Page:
As we close the door on 2011, it is time to reflect on those aspects of our life for which we are grateful. In spite of the economic environment and the status of our professional lives (they actually may be very positive!), we can turn to other facets of our lives to think about being grateful.
For many, it may be the birth of a newborn baby this past year, our first steps into mother- or fatherhood. It might be that important institution of family, the rock bed of support when we may need it the most. Remember when the obstetrician first said, “it’s a boy” or “it’s a girl”? How we cried for joy with the anticipation of raising our child the way we wanted to? Isn’t it wonderful to step back and see our child’s development over the past years?
For others of us, gratitude may come from seeing one of our own children graduate from high school or college. No matter what stage of our lives we presently are at, we can always disengage from the anxiety of our day-to-day dealings and reflect upon the accomplishments of our children as they reach for the moon. Personally, it has been gratifying to watch my eleven year-old, Tod, over this past year. Last summer, he went to a summer camp where motivational speakers challenged him in many ways. When asked what he took away from the experience, he replied, “Think big dreams, Dad.” I must be doing something right when my son can have such confidence in today’s world!
On another note, we may be thankful that our health is safe and sound. We may have suffered a recent assault on our health, yet we have emerged stronger and healthier than we could ever have imagined. Arguably, there is nothing worse than feeling challenged by an unidentified health issue. The anxiety that prevails over us all is demoralizing and without doubt has a depressing impact on our view of life. Once we receive that “clearance,” that “good to go” message, we often interact with the world with renewed positive influence.
We can go on and on, identifying reasons to be grateful as we move into 2003—and such time wouldn’t be wasted. However, with such gratefulness, we face many tests that lie ahead.
As we embark upon 2003, the economic environment is very uncertain and has or is having a broad negative impact on most of us. With the possibility of war close at hand, perhaps we will be fighting two conflicts—this intensifies the uncertainty that spreads over our country. Since a year ago, the market has declined almost 1800 points or 22%—on top of a 9% decline the year before. Perhaps the good news is that the odds of the market ending up lower a year from now are not very high if you believe all the market prophets. That being said, many of us are suffering as we struggle to get our business back on track or even start new businesses.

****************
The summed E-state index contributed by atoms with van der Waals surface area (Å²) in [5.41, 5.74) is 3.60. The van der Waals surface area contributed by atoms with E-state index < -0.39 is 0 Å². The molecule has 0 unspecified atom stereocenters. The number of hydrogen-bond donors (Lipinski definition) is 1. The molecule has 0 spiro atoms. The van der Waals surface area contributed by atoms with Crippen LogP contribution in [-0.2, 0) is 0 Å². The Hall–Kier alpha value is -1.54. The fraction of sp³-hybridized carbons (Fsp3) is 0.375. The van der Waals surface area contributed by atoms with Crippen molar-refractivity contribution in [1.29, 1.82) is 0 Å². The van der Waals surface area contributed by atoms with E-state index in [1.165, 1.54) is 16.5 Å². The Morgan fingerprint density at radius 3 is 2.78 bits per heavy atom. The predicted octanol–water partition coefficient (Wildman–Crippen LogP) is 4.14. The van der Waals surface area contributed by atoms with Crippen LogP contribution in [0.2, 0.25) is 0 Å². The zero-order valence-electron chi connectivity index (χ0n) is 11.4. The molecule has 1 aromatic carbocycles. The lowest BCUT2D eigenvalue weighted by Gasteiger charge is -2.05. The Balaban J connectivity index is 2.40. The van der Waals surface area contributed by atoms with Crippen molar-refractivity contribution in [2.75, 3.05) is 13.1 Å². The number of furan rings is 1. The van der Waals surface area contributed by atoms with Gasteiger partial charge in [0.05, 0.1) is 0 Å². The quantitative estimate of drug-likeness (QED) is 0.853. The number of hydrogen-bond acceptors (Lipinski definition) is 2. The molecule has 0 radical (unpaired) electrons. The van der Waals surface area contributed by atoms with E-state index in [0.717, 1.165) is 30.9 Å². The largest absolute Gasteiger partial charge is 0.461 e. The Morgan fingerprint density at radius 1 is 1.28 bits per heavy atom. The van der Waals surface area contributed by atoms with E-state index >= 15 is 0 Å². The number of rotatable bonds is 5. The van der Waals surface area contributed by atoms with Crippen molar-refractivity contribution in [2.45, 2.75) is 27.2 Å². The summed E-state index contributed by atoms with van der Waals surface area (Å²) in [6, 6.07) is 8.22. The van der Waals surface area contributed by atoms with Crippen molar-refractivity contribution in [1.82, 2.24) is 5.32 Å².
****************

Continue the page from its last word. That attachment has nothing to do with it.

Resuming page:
Being hardy is an important quality to have, particularly when the going gets rough. Being bold! Withstanding fatigue and adverse conditions! These are the attributes of being hardy. Just not giving up. How many times have we given up just when the corner was about to turn? We need to be hardy and persevere during these difficult times, not taking our eye off the goal we are seeking to achieve. This is the time when we need to rely on our reserve energy of gratefulness and bring it to the forefront every time we begin to get discouraged about the fundamentals. After all, this too shall pass!
If we wake up each and every day and design our activities towards making movement on the way toward a particular goal, we will not have time to think about all the dispiriting economic news or ambiguity that exists in our lives.
As leaders of our organizations, we need to recognize that followers are looking to us for this boldness and optimism. They are studying our body language, hearing our words (and any hesitation), and taking their signals from us. We have a huge impact on all those we meet and it is our responsibility to help them through the peaks and valleys of the future. We want to paint the picture of optimism—like a fine painting in a museum—visually giving them a direction to work toward.
So, as we set our goals for 2003, we have a lot to be grateful for, but we also have uncertainty and choppy waters lying ahead of us. Like all explorers before us, we will pass through these shoals to calmer seas and brighter days ahead. All storms do pass and we are able to rebuild from any damaged caused by the adverse weather. Our job is to keep the crew upbeat and focused on navigating our organizations through the storms.